The 12 Best Dating Apps

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In 2016 there are no longer any reasons to keep your dating confined to the “real world”. While once there was a stigma attached to online dating; that’s long gone and healthy love lives around the world are given their impetus thanks to a string of mobile dating apps. But which apps are the best for meeting somebody? Here’s our guide to the 12 best dating apps currently available to you:

Coffee Meets Bagel

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Speed dating, of sorts, comes to the smartphone app with Coffee Meets Bagel. Once the system has told you that you have a match – you have a week to get talking or they delete the match and they never come up on your list again. While their website brags that hundreds of couples a week meet their match through the app – we don’t see much advantage to the rushed approach compared to other apps of its type.

Down

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Down dispenses with all the pretense of other dating apps and lets you get straight to the point – do you want a relationship or just a quick bang? If all you need is a hook up then all you have to do is tell the app and it will direct you to others seeking a fun fling and hopefully leave a few less broken hearts along the way. Messaging is limited to people who’ve both hit the “like” button on each other and there’s a rating system which compares you to everyone else using the app (which can be an ego boost or quite hurtful). With 4 million users globally, Down seems like a pretty safe bet to find a match.

GrindR

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The oldest dating app of them all is for the gay and bisexual and bi-curious gentlemen among us. It’s also one of the most fully-featured apps in the dating sphere thanks to its huge headstart to market compared to many other services. It’s a social network as much as it is a dating app and that means it might be easier to meet a partner (be it temporary or permanent) through general interaction on the app.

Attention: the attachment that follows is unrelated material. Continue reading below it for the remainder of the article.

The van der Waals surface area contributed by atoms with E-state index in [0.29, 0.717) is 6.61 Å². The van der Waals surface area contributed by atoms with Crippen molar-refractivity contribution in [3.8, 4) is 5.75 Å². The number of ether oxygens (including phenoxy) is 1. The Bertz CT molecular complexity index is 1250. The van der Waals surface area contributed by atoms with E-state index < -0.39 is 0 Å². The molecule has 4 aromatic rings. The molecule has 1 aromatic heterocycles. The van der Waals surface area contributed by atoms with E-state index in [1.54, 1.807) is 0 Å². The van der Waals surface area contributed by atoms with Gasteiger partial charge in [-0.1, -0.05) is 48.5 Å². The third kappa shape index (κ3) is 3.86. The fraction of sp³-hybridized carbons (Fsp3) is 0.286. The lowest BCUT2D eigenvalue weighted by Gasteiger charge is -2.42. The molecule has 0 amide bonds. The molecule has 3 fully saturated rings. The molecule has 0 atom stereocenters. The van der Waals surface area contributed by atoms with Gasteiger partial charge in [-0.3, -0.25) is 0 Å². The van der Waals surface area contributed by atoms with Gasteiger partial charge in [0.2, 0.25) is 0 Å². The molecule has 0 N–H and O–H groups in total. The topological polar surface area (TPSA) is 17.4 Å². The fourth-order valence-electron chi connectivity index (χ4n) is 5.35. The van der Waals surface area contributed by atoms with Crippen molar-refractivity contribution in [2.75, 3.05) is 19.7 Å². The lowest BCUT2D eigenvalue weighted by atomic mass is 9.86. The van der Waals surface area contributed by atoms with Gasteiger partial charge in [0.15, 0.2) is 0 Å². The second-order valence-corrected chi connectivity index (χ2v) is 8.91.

HER

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As you might expect, HER caters exclusively to a lesbian audience so gentleman please don’t waste your time. Actually, it’s not fair to say it’s exclusively lesbian – bi-ladies and bi-curious ladies are also welcome. The HER app is much more of an experience than just a dating app and comes with a bunch of feature rich social media and social networking functionality. It’s a classy app for the classy lady looking for love or just some hot sex.

Hinge

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We’re not sure how popular Hinge will be in the long run. It’s a unique take on the dating app which takes your social media data to see how it can create connections between you and “friends of friends”. That’s great if you’re looking for a serious relationship but might be a serious concern if all you want to do is love ‘em and leave ‘em. It also provides a much shallower dating pool than the other apps because of the limits to the number of friends you are likely to have.

Hitch

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Hitch rather like Hinge requires you get your friends involved and in this case, it expects your friends to personally introduce you to a potential mate. That might be a big turn off for many people as it might cause a strain on friendships when you ask someone to introduce you to the 20th person that month. In the long run – we think this is an unnecessary burden to place on online dating and Hitch may have a short shelf life.